Another tip is to never wash the car in a circular motion because if you have tiny specks of dirt on your car you might end up creating circular marks all around the car. And obviously, if the sponge falls in the dirt wash it out well, you do not want any dirt particles to scratch your car’s paint.
Some car owners use two sponges, one for above the “belt line” of the car and one for below the “belt line”. This assumes that one area is dirtier than the other and that you would not want to spread around all that dirt that does not come off with the rinse. Regardless of whether you use one or two sponges for the rest of the car, make sure you use a separate cloth or sponge for the wheels, which tend to get extremely mucked up with sand, brake dust and other debris that could really mar up a car’s finish.
How should I dry the car when I'm done?
If you let the car air dry or drive it around the block to “dry” it, you can expect watermarks, especially if you live in a place with hard water. Instead, get a bunch of soft terrycloth towels or a chamois to dry off all the water and avoid unnecessary rust that could lead to work such as brake repair. Make sure you blot the water instead of dragging the towel over the paint, as this will prevent scratching caused by any leftover debris.
What about the underside of the car?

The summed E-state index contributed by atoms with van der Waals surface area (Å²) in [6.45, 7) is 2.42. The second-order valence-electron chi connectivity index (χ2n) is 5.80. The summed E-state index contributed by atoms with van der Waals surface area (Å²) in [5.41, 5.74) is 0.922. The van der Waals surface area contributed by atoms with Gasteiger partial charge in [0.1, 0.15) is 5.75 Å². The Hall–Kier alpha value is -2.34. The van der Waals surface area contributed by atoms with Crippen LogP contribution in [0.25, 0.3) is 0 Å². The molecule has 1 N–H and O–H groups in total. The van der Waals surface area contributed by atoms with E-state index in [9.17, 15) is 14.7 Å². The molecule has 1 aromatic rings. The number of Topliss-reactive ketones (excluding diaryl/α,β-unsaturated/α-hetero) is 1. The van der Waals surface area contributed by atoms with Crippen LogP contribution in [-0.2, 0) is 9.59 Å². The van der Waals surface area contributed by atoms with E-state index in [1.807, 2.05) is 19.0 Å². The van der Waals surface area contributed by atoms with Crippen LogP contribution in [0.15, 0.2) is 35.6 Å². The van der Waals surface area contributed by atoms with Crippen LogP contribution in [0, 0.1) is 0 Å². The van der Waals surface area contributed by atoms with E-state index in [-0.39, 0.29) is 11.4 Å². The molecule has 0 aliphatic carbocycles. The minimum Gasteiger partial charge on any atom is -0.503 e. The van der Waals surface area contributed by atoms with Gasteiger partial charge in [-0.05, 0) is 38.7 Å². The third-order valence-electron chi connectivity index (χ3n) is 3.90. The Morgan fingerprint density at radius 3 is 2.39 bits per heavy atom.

Getting rid of all the road debris that accumulates on the under structure of the car is really important in keeping your car rust free. When these debris build up, they harbor moisture for hours or even days after a rainy spell and contribute to the development of rust. If you live near the ocean or in an area where salt or other chemicals are used on the road, it is especially important to rinse off the underside of the car to avoid rust and wear on the metal. After you give your car the first soaking rinse, get underneath and rinse off the underside too.
What if I don’t have time to do the ultimate hand car wash?
Do not worry. In this busy world who has the time to wash their cars every weekend? Try an automated car wash in between hand-washing the car.
Are high-pressure car washes really bad?
If all you ever did was use a high pressure car wash, it would be worse for your car than always hand-washing correctly. But, if you do not have the time to baby your car every weekend then it is fine to use a high-pressure car wash.
Many car experts use wand type car washes all the time. For example, on non-freezing days in the winter, they are great to keep the salt and crud off your car when you cannot wash it by hand. And some car experts admit to using a full service car wash. It is way better than leaving acid rain, poop, dirt and worse on your car if the weather will not let you do it right.
Our advice: Search for newer washes or those that are maintained well. Look over the business yourself and see if it looks like it would be at least somewhat kind to your paint. You should also carry a chamois or soft cloth to dry if you go through a self-service car wash that does not quite get the job done.
Good luck and happy driving from your friends at North County Import Specialists.